Strictly speaking, the spokesman was misinterpreting liturgical law. In the current Liturgical Calendar, there are two octaves (special periods of eight days). The Easter Octave does indeed have the rank of a solemnity and its Friday cannot be considered penitential. The Christmas Octave, however is assigned a relatively low rank – below saints’ days which are mid-ranking ‘feasts’. (Loosely the word ‘feast’ can indicate any saint’s day but in technical church language a ‘feast’ is an observance ranking below a solemnity and above a memorial.) Friday penance is not waived on feasts, only on solemnities – so it is clearly not the intention of those who drafted that current liturgical calendar to designate the Christmas Octave as a day free from penance. On the contrary Canon 1250 designates ‘every Friday of the year’ as penitential, and that surely includes Fridays in Eastertide as well as the Christmas season.
In the pre-Vatican II liturgical calendars, Friday abstinence also applied during the Christmas octave – though in 1952 and 1958, explicit exemptions were granted by the Holy See when Boxing Day fell on a Friday.
It could be argued, however, that in popular understanding, most Catholics regard the days after Christmas as a season of celebration and aren’t aware of these liturgical niceties. There is also the practical problem of using up Christmas leftovers – Pope Francis has warned against a casual approach to throwing out waste food, both at personal and corporate levels. So I think it would be fair to say that a Catholic who generally practiced Friday penance but relaxed their discipline in the holiday season after Christmas wasn’t doing anything concerning. However, a Catholic concerned enough to have read this article as far as this point will probably want to plan their Christmas season to avoid meat, insofar as it’s under their own control, on Fridays which do not fall on 25 December or 1 January.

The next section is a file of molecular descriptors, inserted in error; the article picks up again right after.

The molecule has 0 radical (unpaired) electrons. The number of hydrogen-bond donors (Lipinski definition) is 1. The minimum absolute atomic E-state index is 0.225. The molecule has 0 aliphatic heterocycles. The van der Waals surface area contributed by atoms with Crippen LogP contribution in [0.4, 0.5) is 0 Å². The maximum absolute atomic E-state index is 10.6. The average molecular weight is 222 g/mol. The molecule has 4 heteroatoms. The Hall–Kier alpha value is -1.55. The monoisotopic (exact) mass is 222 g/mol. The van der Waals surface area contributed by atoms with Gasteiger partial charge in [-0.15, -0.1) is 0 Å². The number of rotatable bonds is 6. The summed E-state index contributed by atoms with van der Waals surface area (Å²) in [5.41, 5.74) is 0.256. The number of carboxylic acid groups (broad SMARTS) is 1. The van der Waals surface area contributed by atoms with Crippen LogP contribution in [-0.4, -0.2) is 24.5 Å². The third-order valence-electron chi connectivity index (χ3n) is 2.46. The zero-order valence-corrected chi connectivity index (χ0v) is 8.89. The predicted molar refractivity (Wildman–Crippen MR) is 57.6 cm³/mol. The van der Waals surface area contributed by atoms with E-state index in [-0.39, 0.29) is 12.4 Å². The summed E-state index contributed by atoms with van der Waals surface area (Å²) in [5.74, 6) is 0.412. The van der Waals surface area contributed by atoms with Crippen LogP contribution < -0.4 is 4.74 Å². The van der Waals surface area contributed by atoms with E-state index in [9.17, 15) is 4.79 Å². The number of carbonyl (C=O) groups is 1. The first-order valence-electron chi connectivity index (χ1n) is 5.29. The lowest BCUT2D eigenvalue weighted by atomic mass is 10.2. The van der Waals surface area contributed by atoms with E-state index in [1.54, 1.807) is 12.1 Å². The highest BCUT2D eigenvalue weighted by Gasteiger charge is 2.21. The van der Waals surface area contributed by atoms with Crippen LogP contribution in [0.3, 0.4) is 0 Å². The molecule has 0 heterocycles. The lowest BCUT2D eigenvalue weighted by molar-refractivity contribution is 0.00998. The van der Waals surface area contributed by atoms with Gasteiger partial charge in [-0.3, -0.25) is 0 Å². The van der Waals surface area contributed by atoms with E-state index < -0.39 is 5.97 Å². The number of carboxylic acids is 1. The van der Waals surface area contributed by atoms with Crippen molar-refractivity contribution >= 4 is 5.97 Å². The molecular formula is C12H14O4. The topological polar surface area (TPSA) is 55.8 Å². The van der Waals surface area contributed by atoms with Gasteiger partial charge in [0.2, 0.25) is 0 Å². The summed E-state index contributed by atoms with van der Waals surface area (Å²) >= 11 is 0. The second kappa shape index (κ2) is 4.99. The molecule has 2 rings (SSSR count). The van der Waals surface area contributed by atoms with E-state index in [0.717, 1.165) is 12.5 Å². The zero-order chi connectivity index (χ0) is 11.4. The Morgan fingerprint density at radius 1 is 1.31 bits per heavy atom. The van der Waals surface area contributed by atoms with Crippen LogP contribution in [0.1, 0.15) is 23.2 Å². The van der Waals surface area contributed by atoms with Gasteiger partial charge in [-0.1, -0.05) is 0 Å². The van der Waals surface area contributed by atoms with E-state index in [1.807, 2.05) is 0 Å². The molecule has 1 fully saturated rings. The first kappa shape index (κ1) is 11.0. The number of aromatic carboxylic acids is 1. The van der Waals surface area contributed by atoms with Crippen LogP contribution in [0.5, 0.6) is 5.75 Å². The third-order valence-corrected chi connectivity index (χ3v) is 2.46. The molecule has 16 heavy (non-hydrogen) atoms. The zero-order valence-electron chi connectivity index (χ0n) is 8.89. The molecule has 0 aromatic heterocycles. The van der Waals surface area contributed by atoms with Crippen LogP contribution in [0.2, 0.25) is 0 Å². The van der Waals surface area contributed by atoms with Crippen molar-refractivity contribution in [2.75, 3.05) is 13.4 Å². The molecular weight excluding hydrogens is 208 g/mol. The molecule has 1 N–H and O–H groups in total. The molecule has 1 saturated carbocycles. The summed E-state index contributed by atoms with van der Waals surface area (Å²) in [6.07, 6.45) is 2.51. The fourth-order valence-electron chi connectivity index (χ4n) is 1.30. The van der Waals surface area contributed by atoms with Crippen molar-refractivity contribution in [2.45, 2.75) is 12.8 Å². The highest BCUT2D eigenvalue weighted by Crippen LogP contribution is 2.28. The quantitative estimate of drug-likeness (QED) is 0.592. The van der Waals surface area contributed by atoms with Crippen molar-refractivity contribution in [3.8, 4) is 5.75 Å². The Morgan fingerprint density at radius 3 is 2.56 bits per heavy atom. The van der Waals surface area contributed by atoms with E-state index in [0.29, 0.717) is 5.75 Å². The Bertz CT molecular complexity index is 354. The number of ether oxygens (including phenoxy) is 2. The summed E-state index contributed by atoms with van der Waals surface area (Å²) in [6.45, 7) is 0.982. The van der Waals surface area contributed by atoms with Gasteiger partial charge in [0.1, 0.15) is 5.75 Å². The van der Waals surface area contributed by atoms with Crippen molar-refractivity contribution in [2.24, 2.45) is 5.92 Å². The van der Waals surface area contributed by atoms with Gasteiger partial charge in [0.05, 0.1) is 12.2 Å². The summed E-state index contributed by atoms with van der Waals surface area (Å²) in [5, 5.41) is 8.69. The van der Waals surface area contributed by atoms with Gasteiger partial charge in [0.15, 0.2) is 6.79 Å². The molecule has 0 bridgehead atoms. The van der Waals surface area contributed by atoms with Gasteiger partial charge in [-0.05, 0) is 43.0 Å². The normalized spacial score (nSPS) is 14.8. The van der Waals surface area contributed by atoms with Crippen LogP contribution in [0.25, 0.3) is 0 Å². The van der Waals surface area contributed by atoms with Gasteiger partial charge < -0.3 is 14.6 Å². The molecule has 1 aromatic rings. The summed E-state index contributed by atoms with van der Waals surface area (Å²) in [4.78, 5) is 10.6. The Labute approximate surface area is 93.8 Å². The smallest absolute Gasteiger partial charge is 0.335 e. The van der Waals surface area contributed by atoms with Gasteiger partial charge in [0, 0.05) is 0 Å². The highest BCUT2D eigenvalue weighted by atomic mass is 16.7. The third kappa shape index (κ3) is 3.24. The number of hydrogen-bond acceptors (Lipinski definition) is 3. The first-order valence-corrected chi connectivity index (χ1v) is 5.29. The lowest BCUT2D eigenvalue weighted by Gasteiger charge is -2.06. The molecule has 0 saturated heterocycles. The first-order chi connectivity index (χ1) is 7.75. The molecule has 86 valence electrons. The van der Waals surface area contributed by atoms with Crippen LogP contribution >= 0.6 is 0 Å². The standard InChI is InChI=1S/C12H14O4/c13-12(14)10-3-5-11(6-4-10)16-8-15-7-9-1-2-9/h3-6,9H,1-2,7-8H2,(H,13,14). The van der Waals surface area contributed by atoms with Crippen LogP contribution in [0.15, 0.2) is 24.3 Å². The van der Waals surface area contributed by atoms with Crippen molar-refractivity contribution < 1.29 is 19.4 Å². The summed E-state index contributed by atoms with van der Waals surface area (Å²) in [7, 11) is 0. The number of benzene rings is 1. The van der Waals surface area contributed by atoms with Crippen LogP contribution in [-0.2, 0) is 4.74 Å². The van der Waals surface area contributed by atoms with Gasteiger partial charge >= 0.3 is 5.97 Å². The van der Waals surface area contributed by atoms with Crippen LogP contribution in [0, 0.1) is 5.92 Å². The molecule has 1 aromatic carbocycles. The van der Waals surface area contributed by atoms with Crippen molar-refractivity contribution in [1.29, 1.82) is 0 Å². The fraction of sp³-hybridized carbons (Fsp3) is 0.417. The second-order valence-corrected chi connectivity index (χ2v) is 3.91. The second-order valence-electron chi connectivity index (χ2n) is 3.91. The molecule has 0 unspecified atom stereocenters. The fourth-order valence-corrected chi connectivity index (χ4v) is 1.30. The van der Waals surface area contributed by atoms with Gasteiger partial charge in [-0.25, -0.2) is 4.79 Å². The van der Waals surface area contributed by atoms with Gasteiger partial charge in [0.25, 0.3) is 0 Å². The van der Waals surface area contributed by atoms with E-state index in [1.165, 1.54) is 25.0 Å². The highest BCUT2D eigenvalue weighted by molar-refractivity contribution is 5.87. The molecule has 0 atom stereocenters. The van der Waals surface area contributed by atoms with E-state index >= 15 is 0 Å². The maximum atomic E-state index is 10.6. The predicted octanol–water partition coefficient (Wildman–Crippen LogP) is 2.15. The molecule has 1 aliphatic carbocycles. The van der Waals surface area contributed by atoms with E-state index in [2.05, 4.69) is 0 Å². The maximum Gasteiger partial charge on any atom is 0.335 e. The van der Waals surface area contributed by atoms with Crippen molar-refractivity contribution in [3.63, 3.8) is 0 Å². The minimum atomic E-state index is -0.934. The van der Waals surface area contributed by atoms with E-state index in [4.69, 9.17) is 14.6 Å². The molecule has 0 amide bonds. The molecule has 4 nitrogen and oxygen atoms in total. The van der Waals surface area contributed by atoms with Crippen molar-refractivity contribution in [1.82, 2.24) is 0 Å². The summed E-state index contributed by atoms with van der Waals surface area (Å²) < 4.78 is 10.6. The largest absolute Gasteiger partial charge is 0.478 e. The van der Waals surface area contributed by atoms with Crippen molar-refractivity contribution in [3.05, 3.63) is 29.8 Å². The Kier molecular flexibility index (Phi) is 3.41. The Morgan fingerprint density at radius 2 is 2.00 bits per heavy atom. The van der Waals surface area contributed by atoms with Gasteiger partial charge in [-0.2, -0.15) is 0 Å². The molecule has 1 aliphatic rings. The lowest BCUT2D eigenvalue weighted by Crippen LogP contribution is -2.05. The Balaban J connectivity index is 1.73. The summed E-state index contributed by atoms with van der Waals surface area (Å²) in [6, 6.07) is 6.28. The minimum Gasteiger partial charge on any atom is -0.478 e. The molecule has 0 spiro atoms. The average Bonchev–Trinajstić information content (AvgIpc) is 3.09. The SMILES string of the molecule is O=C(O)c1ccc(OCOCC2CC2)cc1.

Abstinence as a lifestyle
Finally, we should acknowledge that for many Catholics, abstinence is more than a penitential discipline. Some Catholics, out of concern for cruelty to animals or the limited resources of the global ecosystem, have chosen not to eat meat at all. The Bishops of England & Wales have asked such Catholics to choose another suitable penitential act on Fridays. More recently, in promoting awareness of Pope Francis’ ecological teaching in Laudato Si, the bishops have asked the Catholics of England & Wales to consider reducing, if not eliminating, their consumption of meat (especially red meat) altogether. This, of course, is about how we choose an ethical lifestyle rather than observing a penitential discipline. But while we’re thinking about how eating meat interacts with our faith, it’s good to remember it here. Bon appetit!